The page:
report on the drug detention centers in southern Vietnam has already compelled two major multinational companies to cut ties with these facilities—US-based Columbia Sportswear Co. and Swiss-based Verstergaard Frandsen.

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Columbia Sportswear, Vestergaard Frandsen React Swiftly to Evidence of Forced Labor
November 16, 2011
“Involuntary labor of any kind violates our written contracts and policies and also our values. We do not and will not tolerate it.”
Peter Bragdon, senior vice president of legal and corporate affairs at Columbia Sportswear

Forced labor is not treatment, and making a profit is not rehabilitation.

Over the last three years, Human Rights Watch has researched conditions for people in drug detention centers in Vietnam. We uncovered strong evidence that these facilities force detainees to produce goods for local Vietnamese companies, some of which supply multinational companies, under dangerous and degrading conditions for little or no compensation.

Since its September release, our reporton the drug detention centers in southern Vietnam has already compelled two major multinational companies to cut ties with these facilities—US-based Columbia Sportswear Co. and Swiss-based Verstergaard Frandsen, which specializes in making mosquito nets and other disease-control products.

"Involuntary labor of any kind violates our written contracts and policies and also our values," Peter Bragdon, senior vice president of legal and corporate affairs at Columbia Sportswear, said in a statement. "We do not and will not tolerate it."

Meanwhile, we continue to push for the closure of these abusive facilities, and our advocacy continues to gain momentum with other companies whose supply chains involve forced labor, with the Vietnamese government, and with donor nations that fund these centers.

Former detainees described to Human Right Watch being forced to work in cashew processing, agricultural production such as potato or coffee farming, and construction work, as well as in garment and other types of manufacturing. Some weren’t paid. Others were paid well below the Vietnamese minimum wage, their meager wages reduced even further by center-levied charges for food, accommodation and “management fees.” In all cases work was mandatory, and refusing to work led to swift and sometimes brutal punishment.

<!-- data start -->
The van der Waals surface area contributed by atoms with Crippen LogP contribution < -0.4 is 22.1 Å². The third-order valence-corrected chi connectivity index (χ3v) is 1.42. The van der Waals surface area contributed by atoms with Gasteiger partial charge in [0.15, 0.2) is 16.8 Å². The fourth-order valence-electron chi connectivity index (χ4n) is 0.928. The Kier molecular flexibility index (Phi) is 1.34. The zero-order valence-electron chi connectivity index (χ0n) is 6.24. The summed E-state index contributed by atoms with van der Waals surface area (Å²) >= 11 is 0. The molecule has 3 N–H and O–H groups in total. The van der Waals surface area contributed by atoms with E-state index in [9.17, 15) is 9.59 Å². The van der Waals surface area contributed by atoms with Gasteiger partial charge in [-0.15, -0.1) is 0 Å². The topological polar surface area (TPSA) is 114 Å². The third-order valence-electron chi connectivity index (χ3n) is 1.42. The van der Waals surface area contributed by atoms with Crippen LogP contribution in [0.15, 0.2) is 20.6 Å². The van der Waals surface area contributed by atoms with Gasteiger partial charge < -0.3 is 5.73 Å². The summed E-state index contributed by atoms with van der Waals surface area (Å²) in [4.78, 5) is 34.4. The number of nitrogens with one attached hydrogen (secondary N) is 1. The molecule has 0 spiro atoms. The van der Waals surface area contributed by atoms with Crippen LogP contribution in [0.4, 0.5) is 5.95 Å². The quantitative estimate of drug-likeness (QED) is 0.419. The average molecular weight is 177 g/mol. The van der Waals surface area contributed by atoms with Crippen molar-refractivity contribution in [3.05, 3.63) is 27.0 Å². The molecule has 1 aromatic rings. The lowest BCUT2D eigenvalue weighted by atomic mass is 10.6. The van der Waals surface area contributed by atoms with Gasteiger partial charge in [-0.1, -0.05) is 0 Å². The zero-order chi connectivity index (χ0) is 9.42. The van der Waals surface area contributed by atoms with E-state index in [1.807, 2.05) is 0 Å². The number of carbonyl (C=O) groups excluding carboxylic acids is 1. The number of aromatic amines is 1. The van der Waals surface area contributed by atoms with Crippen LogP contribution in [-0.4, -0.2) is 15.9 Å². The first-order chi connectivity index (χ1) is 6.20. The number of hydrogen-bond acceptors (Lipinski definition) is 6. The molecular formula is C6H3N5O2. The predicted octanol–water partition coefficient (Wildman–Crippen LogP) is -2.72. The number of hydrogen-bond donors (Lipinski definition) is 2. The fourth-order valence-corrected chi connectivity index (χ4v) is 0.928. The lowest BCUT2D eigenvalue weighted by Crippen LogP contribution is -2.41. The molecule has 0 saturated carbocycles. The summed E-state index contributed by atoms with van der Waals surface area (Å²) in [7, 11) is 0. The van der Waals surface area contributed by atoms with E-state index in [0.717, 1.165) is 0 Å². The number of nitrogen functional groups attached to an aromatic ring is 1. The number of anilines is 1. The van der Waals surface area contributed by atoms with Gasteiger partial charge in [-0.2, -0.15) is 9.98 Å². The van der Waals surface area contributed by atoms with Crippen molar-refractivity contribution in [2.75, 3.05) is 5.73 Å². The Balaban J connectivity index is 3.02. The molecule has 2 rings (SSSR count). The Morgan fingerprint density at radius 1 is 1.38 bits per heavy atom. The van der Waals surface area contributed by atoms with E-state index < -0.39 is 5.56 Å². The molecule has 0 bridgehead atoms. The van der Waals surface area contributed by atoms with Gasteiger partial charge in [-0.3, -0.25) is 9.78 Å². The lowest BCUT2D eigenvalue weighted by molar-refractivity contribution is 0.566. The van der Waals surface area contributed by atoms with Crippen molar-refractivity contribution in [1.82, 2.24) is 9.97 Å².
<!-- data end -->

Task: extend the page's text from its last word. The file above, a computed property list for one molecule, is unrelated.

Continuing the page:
Such abuses take place on a massive scale. The 123 such centers across the country hold 40,000 people. Between 2000 and 2010, 309,000 people passed through the centers. 

When Human Rights Watch received information that mosquito nets for beds bearing tags with the company name Vestergaard Frandsen SA were being produced in “Rehabilitation Center No. 2” in Haiphong city, we reached out to the company with our findings. Vestergaard sent senior staff members to Vietnam to investigate the claim and to New York to meet with Human Rights Watch staff.

Vestergaard’s own investigation confirmed our findings, and the company has since terminated all relationships with the subcontractors that managed the abusive line of production. The company has also developed and implemented a tighter supply chain management system including a supplier code of conduct and regular site visits to ensure that labor abuses do not occur in its supply chain.

Colombia Sportswear Co. was equally responsive to our evidence and concerns, and is working on implementing effective systems that detect and respond to labor abuses so the company does not  have to rely on outside reports.

Human Rights Watch is using these findings to press other companies that manufacture goods in Vietnam to ensure that their products are not being produced in detention settings, and to press the Vietnamese government to close compulsory drug detention centers nationwide. We are also talking  with key international donors that fund programs and services in these centers to press the Vietnamese government to close them down.